Author

Tim Carpenter

Tim Carpenter

Tim Carpenter has reported on Kansas for 35 years. He covered the Capitol for 16 years at the Topeka Capital-Journal and previously worked for the Lawrence Journal-World and United Press International. He has been recognized for investigative reporting on Kansas government and politics. He won the Kansas Press Association's Victor Murdock Award six times. The William Allen White Foundation honored him four times with its Burton Marvin News Enterprise Award. The Kansas City Press Club twice presented him its Journalist of the Year Award and more recently its Lifetime Achievement Award. He earned an agriculture degree at Kansas State University and grew up on a small dairy and beef cattle farm in Missouri. He is an amateur woodworker and drives Studebaker cars.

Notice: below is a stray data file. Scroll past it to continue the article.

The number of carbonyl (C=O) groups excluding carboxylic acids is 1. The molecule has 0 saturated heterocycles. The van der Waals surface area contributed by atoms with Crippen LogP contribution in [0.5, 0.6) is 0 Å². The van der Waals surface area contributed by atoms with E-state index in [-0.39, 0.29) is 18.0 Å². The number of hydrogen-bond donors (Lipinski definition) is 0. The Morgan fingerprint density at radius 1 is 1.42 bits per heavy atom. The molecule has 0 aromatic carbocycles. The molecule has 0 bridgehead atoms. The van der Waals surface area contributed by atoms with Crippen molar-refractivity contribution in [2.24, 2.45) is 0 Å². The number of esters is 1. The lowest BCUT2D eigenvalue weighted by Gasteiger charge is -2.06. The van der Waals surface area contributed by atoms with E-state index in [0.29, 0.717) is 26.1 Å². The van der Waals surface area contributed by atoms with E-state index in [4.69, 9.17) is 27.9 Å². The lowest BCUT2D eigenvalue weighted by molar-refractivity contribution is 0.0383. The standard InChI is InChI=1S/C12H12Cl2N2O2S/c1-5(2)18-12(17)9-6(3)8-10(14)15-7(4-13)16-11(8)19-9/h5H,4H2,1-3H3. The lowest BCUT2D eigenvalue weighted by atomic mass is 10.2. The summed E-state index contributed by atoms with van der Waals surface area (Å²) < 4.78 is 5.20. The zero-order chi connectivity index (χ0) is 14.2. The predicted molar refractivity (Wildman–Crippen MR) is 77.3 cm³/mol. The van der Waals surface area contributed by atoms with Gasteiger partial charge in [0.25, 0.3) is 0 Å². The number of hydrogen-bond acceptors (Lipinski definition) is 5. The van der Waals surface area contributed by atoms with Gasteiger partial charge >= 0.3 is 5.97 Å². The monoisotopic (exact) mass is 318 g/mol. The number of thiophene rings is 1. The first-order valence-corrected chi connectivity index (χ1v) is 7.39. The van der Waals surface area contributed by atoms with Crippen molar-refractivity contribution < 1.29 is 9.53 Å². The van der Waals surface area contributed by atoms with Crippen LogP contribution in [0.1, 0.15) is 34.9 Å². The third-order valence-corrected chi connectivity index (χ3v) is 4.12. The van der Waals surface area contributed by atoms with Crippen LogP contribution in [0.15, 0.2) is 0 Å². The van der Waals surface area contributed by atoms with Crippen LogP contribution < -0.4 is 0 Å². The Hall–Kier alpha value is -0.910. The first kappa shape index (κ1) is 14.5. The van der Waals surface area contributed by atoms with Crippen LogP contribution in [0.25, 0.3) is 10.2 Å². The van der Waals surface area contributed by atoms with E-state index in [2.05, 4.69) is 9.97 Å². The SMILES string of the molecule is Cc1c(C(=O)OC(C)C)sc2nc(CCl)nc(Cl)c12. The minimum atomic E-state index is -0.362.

Twenty members of the Kansas Legislature absorbed public comment on redistricting and the evils of gerrymandering during a town hall Friday in Lawrence at the University of Kansas. (Tim Carpenter/Kansas Reflector)

Lawrence redistricting town hall participants object to racial, prison gerrymandering

By: - August 14, 2021

Town hall participants in Lawrence urge legislators to avoid partisan, racial and prison gerrymandering when crafting new political boundaries in 2022.

The University of Kansas is joining with other public universities in Kansas to offer incentives to increase voluntary vaccination for COVID-19 as fall classes start in August. (Tim Carpenter/Kansas Reflector)

Kansas universities offering incentives to boost COVID-19 vaccinations